N Korea fires two more missiles into the sea

SEOUL - North Korea on Wednesday fired what appeared to be two short-range missiles into the sea in the latest in a series of launches interspersed with spurned peace overtures to South Korea.

A spokesman for the Joint Chiefs of Staff in Seoul said the two missiles were fired from the western province of Hwanghae into the Sea of Japan (East Sea).

"We suspect they were short-range ballistic missiles," spokesman Um Hoy-Sik told AFP, adding that the range was around 500 kilometres (310 miles).

It was the fourth missile test in less than two weeks.

The previous launches had preceded a state trip to South Korea by Chinese President Xi Jinping and had been read by some analysts as a show of pique at his decision to visit Seoul before Pyongyang.

China is North Korea's sole major ally, but while Xi has met four times with South Korean President Park Geun-Hye - including two summits - he has yet to sit down with North Korean leader Kim Jong-Un.

As Xi arrived in Seoul on July 3, Pyongyang announced its intention to continue the tests, despite protests from Seoul and Tokyo.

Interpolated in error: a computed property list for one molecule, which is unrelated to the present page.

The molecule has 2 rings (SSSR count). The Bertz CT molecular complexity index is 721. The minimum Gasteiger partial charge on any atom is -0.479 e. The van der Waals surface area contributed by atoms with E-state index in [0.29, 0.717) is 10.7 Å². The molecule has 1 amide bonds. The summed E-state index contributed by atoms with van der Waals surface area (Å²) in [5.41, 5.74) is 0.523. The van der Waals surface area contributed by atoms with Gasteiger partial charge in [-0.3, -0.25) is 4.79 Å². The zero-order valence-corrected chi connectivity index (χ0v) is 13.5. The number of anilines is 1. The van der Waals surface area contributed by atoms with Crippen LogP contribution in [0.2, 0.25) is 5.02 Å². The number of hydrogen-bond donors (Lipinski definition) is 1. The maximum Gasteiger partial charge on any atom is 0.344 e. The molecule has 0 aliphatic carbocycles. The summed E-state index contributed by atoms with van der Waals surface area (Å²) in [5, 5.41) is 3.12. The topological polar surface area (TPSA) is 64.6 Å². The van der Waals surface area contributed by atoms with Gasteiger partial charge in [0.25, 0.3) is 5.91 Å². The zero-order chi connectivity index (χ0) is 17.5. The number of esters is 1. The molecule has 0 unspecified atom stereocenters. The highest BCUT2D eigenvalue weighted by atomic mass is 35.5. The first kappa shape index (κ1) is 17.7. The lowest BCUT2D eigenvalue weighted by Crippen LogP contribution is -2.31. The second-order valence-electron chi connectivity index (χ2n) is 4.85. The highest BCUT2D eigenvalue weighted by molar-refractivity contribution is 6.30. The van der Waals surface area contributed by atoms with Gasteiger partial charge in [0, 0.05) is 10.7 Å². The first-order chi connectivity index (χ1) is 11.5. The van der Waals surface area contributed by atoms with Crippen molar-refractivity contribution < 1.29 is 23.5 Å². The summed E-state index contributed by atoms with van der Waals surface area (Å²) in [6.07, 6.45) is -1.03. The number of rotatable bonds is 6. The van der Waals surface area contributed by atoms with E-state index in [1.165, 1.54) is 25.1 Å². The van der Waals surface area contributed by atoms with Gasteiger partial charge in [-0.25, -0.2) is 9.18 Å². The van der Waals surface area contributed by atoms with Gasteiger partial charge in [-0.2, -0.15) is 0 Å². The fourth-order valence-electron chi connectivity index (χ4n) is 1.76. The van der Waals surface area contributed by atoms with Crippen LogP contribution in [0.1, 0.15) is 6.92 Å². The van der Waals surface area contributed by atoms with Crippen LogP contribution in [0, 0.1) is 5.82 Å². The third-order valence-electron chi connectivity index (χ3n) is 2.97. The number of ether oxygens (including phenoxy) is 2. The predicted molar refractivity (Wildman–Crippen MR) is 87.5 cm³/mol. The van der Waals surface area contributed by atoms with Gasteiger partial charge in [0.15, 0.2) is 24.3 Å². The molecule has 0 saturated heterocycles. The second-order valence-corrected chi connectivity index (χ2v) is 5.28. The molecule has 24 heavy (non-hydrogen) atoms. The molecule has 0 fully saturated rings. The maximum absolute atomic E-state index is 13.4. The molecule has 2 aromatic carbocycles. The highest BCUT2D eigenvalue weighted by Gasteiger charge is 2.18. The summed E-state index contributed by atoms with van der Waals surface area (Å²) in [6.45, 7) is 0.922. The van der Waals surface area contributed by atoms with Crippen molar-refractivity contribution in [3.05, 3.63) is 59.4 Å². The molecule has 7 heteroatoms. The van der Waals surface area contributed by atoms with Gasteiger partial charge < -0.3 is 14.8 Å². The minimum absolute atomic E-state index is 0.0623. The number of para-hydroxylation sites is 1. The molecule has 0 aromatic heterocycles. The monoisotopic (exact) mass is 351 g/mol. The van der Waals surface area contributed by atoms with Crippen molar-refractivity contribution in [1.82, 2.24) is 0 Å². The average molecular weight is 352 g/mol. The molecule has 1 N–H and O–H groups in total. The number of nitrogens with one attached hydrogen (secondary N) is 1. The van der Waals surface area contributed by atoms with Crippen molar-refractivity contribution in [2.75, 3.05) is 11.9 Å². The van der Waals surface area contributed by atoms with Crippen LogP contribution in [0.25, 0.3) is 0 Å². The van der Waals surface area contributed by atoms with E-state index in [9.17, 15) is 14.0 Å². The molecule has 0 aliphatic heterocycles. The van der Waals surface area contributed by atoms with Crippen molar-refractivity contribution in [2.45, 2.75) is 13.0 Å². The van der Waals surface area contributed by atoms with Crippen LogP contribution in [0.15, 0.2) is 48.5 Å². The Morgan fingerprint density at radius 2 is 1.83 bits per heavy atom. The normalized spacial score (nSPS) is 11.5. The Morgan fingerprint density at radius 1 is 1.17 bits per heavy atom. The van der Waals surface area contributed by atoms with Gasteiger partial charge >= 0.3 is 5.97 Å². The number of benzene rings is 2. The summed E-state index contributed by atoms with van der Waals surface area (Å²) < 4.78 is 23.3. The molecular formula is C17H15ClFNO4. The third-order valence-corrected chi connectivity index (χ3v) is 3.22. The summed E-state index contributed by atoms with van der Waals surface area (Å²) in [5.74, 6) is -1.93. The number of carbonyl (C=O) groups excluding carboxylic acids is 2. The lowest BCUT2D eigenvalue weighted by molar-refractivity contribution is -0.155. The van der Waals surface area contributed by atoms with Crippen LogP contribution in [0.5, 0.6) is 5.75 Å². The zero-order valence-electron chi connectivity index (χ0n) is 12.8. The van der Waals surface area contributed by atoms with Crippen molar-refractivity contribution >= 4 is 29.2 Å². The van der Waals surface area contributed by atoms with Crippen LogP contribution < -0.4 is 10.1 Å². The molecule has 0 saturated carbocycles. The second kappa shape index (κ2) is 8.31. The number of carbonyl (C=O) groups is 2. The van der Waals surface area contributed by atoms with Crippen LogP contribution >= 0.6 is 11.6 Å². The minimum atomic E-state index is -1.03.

One of the previous launches was hailed by the North's state media as that of a new "cutting-edge" guided missile marking a "breakthrough" in the North's military capabilities.

North Korea is not known to have a tactical guided missile capability, but analysis of a recent propaganda film suggested it may have acquired a variant of a Russian cruise missile, the KH-35.

Statements from Pyongyang have suggested several reasons for the tests, including anger over recent South Korean naval drills near the maritime border.

In between the launches, the North has extended a number of apparent olive branches to the South, including a proposal for both sides to halt all provocative military activity.

Seoul dismissed the offers as "nonsensical" in the light of Pyongyang's nuclear weapons programme.

UN resolutions bar the North from conducting any ballistic missile tests, but short- to medium-range launches have tended to go unpunished.